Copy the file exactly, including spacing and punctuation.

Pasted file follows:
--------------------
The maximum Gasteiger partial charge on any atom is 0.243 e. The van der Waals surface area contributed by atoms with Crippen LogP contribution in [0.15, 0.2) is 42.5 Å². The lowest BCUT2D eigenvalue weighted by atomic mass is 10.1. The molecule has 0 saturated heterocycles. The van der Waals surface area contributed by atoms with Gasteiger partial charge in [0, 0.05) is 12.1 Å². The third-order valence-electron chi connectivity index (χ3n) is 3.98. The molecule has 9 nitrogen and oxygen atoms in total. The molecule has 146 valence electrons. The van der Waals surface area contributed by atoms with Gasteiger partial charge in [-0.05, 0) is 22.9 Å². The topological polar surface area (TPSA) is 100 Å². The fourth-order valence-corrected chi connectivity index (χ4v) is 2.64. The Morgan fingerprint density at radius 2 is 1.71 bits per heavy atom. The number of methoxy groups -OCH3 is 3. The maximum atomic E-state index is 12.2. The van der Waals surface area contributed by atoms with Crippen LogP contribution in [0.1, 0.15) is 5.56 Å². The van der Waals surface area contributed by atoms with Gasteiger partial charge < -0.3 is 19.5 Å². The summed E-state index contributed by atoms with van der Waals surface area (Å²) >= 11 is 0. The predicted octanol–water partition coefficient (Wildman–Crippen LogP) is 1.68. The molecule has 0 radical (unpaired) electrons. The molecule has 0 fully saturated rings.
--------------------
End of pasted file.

The maximum Gasteiger partial charge on any atom is 0.243 e. The van der Waals surface area contributed by atoms with Crippen LogP contribution in [0.15, 0.2) is 42.5 Å². The lowest BCUT2D eigenvalue weighted by atomic mass is 10.1. The molecule has 0 saturated heterocycles. The van der Waals surface area contributed by atoms with Gasteiger partial charge in [0, 0.05) is 12.1 Å². The third-order valence-electron chi connectivity index (χ3n) is 3.98. The molecule has 9 nitrogen and oxygen atoms in total. The molecule has 146 valence electrons. The van der Waals surface area contributed by atoms with Gasteiger partial charge in [-0.05, 0) is 22.9 Å². The topological polar surface area (TPSA) is 100 Å². The fourth-order valence-corrected chi connectivity index (χ4v) is 2.64. The Morgan fingerprint density at radius 2 is 1.71 bits per heavy atom. The number of methoxy groups -OCH3 is 3. The maximum atomic E-state index is 12.2. The van der Waals surface area contributed by atoms with Crippen LogP contribution in [0.1, 0.15) is 5.56 Å². The van der Waals surface area contributed by atoms with Gasteiger partial charge < -0.3 is 19.5 Å². The summed E-state index contributed by atoms with van der Waals surface area (Å²) >= 11 is 0. The predicted octanol–water partition coefficient (Wildman–Crippen LogP) is 1.68. The molecule has 0 radical (unpaired) electrons. The molecule has 0 fully saturated rings.